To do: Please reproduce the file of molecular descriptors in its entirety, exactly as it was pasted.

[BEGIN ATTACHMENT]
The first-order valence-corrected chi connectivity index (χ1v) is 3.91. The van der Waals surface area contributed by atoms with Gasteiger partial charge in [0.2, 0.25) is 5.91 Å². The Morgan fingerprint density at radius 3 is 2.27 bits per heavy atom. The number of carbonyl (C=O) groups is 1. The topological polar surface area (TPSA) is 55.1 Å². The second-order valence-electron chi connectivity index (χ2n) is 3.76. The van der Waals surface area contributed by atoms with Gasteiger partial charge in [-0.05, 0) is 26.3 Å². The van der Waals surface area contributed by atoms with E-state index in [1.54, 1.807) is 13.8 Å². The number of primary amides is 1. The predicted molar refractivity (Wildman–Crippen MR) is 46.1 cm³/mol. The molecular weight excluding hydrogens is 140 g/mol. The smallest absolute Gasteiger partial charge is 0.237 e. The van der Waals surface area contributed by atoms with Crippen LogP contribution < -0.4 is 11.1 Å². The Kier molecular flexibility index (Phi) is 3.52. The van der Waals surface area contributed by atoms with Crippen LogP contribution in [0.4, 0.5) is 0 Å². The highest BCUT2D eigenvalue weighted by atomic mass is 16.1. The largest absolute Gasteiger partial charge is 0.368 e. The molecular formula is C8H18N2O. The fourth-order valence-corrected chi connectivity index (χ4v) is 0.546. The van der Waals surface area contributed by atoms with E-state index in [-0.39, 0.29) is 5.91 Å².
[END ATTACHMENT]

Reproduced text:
The first-order valence-corrected chi connectivity index (χ1v) is 3.91. The van der Waals surface area contributed by atoms with Gasteiger partial charge in [0.2, 0.25) is 5.91 Å². The Morgan fingerprint density at radius 3 is 2.27 bits per heavy atom. The number of carbonyl (C=O) groups is 1. The topological polar surface area (TPSA) is 55.1 Å². The second-order valence-electron chi connectivity index (χ2n) is 3.76. The van der Waals surface area contributed by atoms with Gasteiger partial charge in [-0.05, 0) is 26.3 Å². The van der Waals surface area contributed by atoms with E-state index in [1.54, 1.807) is 13.8 Å². The number of primary amides is 1. The predicted molar refractivity (Wildman–Crippen MR) is 46.1 cm³/mol. The molecular weight excluding hydrogens is 140 g/mol. The smallest absolute Gasteiger partial charge is 0.237 e. The van der Waals surface area contributed by atoms with Crippen LogP contribution < -0.4 is 11.1 Å². The Kier molecular flexibility index (Phi) is 3.52. The van der Waals surface area contributed by atoms with Crippen LogP contribution in [0.4, 0.5) is 0 Å². The highest BCUT2D eigenvalue weighted by atomic mass is 16.1. The largest absolute Gasteiger partial charge is 0.368 e. The molecular formula is C8H18N2O. The fourth-order valence-corrected chi connectivity index (χ4v) is 0.546. The van der Waals surface area contributed by atoms with E-state index in [-0.39, 0.29) is 5.91 Å².